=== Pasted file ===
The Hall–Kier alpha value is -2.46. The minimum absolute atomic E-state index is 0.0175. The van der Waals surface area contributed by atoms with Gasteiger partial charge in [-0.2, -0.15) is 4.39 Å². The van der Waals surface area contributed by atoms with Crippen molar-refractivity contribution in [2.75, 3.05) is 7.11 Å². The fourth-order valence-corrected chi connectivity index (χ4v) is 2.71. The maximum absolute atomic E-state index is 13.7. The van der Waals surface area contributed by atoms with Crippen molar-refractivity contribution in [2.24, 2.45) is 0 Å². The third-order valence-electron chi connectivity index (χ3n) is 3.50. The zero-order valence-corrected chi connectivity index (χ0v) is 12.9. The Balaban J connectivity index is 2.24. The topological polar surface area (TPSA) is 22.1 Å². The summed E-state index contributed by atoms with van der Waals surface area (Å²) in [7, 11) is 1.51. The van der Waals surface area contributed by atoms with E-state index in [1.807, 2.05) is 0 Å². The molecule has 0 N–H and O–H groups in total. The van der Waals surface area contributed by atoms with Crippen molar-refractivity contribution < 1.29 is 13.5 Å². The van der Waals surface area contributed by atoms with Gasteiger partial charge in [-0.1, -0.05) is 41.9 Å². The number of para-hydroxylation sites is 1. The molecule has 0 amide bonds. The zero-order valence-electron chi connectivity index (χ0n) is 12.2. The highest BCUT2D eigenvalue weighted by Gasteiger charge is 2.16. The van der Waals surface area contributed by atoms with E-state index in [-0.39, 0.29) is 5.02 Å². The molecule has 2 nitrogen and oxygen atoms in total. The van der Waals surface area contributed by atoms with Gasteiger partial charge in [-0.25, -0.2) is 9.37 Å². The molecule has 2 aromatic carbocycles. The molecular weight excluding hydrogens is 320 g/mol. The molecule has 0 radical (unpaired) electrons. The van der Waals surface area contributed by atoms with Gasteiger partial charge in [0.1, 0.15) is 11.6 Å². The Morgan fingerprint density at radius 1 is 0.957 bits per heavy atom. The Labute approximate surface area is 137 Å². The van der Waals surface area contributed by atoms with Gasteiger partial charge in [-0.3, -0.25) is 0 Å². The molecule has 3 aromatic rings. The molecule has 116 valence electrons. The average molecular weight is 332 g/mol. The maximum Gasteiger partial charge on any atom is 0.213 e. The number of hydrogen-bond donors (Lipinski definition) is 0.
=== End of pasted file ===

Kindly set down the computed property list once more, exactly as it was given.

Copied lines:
The Hall–Kier alpha value is -2.46. The minimum absolute atomic E-state index is 0.0175. The van der Waals surface area contributed by atoms with Gasteiger partial charge in [-0.2, -0.15) is 4.39 Å². The van der Waals surface area contributed by atoms with Crippen molar-refractivity contribution in [2.75, 3.05) is 7.11 Å². The fourth-order valence-corrected chi connectivity index (χ4v) is 2.71. The maximum absolute atomic E-state index is 13.7. The van der Waals surface area contributed by atoms with Crippen molar-refractivity contribution in [2.24, 2.45) is 0 Å². The third-order valence-electron chi connectivity index (χ3n) is 3.50. The zero-order valence-corrected chi connectivity index (χ0v) is 12.9. The Balaban J connectivity index is 2.24. The topological polar surface area (TPSA) is 22.1 Å². The summed E-state index contributed by atoms with van der Waals surface area (Å²) in [7, 11) is 1.51. The van der Waals surface area contributed by atoms with E-state index in [1.807, 2.05) is 0 Å². The molecule has 0 N–H and O–H groups in total. The van der Waals surface area contributed by atoms with Crippen molar-refractivity contribution < 1.29 is 13.5 Å². The van der Waals surface area contributed by atoms with Gasteiger partial charge in [-0.1, -0.05) is 41.9 Å². The number of para-hydroxylation sites is 1. The molecule has 0 amide bonds. The zero-order valence-electron chi connectivity index (χ0n) is 12.2. The highest BCUT2D eigenvalue weighted by Gasteiger charge is 2.16. The van der Waals surface area contributed by atoms with E-state index in [-0.39, 0.29) is 5.02 Å². The molecule has 2 nitrogen and oxygen atoms in total. The van der Waals surface area contributed by atoms with Gasteiger partial charge in [-0.25, -0.2) is 9.37 Å². The molecule has 2 aromatic carbocycles. The molecular weight excluding hydrogens is 320 g/mol. The molecule has 0 radical (unpaired) electrons. The van der Waals surface area contributed by atoms with Gasteiger partial charge in [0.1, 0.15) is 11.6 Å². The Morgan fingerprint density at radius 1 is 0.957 bits per heavy atom. The Labute approximate surface area is 137 Å². The van der Waals surface area contributed by atoms with Gasteiger partial charge in [-0.3, -0.25) is 0 Å². The molecule has 3 aromatic rings. The molecule has 116 valence electrons. The average molecular weight is 332 g/mol. The maximum Gasteiger partial charge on any atom is 0.213 e. The number of hydrogen-bond donors (Lipinski definition) is 0.